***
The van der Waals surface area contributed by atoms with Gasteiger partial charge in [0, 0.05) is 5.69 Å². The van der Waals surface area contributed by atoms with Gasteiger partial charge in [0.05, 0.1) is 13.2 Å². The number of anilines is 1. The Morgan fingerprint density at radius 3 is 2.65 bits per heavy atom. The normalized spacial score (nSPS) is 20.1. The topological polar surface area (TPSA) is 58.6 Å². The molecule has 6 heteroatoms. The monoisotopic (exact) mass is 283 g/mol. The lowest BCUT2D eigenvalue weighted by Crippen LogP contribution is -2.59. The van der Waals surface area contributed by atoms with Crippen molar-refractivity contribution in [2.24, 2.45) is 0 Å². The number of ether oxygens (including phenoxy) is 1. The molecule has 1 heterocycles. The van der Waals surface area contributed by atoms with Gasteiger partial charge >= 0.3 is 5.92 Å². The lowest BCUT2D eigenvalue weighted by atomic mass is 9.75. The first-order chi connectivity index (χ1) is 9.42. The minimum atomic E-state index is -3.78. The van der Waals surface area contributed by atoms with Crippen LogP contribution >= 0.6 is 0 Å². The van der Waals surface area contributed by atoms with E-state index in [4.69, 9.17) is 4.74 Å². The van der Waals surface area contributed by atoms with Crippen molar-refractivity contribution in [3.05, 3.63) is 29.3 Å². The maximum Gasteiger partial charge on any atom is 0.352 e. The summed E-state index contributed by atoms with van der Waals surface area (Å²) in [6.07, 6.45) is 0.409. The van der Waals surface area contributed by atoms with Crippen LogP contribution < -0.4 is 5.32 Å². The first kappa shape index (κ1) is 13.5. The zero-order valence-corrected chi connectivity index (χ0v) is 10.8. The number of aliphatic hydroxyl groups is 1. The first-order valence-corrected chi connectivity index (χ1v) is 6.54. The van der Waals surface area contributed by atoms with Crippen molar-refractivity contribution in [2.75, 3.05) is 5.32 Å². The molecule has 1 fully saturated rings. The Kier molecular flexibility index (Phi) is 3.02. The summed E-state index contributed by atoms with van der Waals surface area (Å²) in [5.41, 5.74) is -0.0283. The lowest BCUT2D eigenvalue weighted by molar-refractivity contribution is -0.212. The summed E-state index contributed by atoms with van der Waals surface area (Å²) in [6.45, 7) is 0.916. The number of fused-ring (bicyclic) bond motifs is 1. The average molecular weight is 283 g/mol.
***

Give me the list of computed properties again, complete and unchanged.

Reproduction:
The van der Waals surface area contributed by atoms with Gasteiger partial charge in [0, 0.05) is 5.69 Å². The van der Waals surface area contributed by atoms with Gasteiger partial charge in [0.05, 0.1) is 13.2 Å². The number of anilines is 1. The Morgan fingerprint density at radius 3 is 2.65 bits per heavy atom. The normalized spacial score (nSPS) is 20.1. The topological polar surface area (TPSA) is 58.6 Å². The molecule has 6 heteroatoms. The monoisotopic (exact) mass is 283 g/mol. The lowest BCUT2D eigenvalue weighted by Crippen LogP contribution is -2.59. The van der Waals surface area contributed by atoms with Crippen molar-refractivity contribution in [2.24, 2.45) is 0 Å². The number of ether oxygens (including phenoxy) is 1. The molecule has 1 heterocycles. The van der Waals surface area contributed by atoms with Gasteiger partial charge >= 0.3 is 5.92 Å². The lowest BCUT2D eigenvalue weighted by atomic mass is 9.75. The first-order chi connectivity index (χ1) is 9.42. The minimum atomic E-state index is -3.78. The van der Waals surface area contributed by atoms with Crippen LogP contribution >= 0.6 is 0 Å². The van der Waals surface area contributed by atoms with E-state index in [4.69, 9.17) is 4.74 Å². The van der Waals surface area contributed by atoms with Crippen molar-refractivity contribution in [3.05, 3.63) is 29.3 Å². The maximum Gasteiger partial charge on any atom is 0.352 e. The summed E-state index contributed by atoms with van der Waals surface area (Å²) in [6.07, 6.45) is 0.409. The van der Waals surface area contributed by atoms with Crippen LogP contribution < -0.4 is 5.32 Å². The first kappa shape index (κ1) is 13.5. The zero-order valence-corrected chi connectivity index (χ0v) is 10.8. The number of aliphatic hydroxyl groups is 1. The first-order valence-corrected chi connectivity index (χ1v) is 6.54. The van der Waals surface area contributed by atoms with Crippen molar-refractivity contribution in [2.75, 3.05) is 5.32 Å². The molecule has 1 fully saturated rings. The Kier molecular flexibility index (Phi) is 3.02. The summed E-state index contributed by atoms with van der Waals surface area (Å²) in [5.41, 5.74) is -0.0283. The lowest BCUT2D eigenvalue weighted by molar-refractivity contribution is -0.212. The summed E-state index contributed by atoms with van der Waals surface area (Å²) in [6.45, 7) is 0.916. The number of fused-ring (bicyclic) bond motifs is 1. The average molecular weight is 283 g/mol.